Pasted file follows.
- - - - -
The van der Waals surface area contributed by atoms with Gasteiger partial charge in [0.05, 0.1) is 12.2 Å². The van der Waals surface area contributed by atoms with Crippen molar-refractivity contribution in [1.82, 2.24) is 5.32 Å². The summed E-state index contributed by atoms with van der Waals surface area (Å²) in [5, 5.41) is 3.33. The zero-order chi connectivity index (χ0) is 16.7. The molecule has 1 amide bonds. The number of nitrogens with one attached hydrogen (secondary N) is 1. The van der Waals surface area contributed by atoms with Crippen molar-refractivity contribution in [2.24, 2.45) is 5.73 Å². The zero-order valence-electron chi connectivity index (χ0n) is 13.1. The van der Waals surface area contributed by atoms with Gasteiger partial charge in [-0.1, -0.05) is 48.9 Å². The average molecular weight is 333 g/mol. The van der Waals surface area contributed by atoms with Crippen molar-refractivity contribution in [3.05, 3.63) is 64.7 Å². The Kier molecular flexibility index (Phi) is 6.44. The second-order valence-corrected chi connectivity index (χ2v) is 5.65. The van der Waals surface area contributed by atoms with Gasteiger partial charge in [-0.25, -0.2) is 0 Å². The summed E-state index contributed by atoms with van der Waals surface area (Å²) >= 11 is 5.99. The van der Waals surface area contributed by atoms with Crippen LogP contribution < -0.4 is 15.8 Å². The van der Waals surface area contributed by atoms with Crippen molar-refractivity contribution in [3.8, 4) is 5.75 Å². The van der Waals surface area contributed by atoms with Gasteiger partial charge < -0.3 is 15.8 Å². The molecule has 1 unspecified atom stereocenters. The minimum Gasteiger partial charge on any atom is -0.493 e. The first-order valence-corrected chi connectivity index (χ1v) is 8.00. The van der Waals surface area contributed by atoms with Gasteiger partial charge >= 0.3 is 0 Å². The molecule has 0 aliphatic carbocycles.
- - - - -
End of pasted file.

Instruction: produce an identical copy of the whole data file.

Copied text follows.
The van der Waals surface area contributed by atoms with Gasteiger partial charge in [0.05, 0.1) is 12.2 Å². The van der Waals surface area contributed by atoms with Crippen molar-refractivity contribution in [1.82, 2.24) is 5.32 Å². The summed E-state index contributed by atoms with van der Waals surface area (Å²) in [5, 5.41) is 3.33. The zero-order chi connectivity index (χ0) is 16.7. The molecule has 1 amide bonds. The number of nitrogens with one attached hydrogen (secondary N) is 1. The van der Waals surface area contributed by atoms with Crippen molar-refractivity contribution in [2.24, 2.45) is 5.73 Å². The zero-order valence-electron chi connectivity index (χ0n) is 13.1. The van der Waals surface area contributed by atoms with Gasteiger partial charge in [-0.1, -0.05) is 48.9 Å². The average molecular weight is 333 g/mol. The van der Waals surface area contributed by atoms with Crippen molar-refractivity contribution in [3.05, 3.63) is 64.7 Å². The Kier molecular flexibility index (Phi) is 6.44. The second-order valence-corrected chi connectivity index (χ2v) is 5.65. The van der Waals surface area contributed by atoms with Gasteiger partial charge in [-0.25, -0.2) is 0 Å². The summed E-state index contributed by atoms with van der Waals surface area (Å²) >= 11 is 5.99. The van der Waals surface area contributed by atoms with Crippen LogP contribution < -0.4 is 15.8 Å². The van der Waals surface area contributed by atoms with Crippen molar-refractivity contribution in [3.8, 4) is 5.75 Å². The van der Waals surface area contributed by atoms with Gasteiger partial charge < -0.3 is 15.8 Å². The molecule has 1 unspecified atom stereocenters. The minimum Gasteiger partial charge on any atom is -0.493 e. The first-order valence-corrected chi connectivity index (χ1v) is 8.00. The van der Waals surface area contributed by atoms with Gasteiger partial charge >= 0.3 is 0 Å². The molecule has 0 aliphatic carbocycles.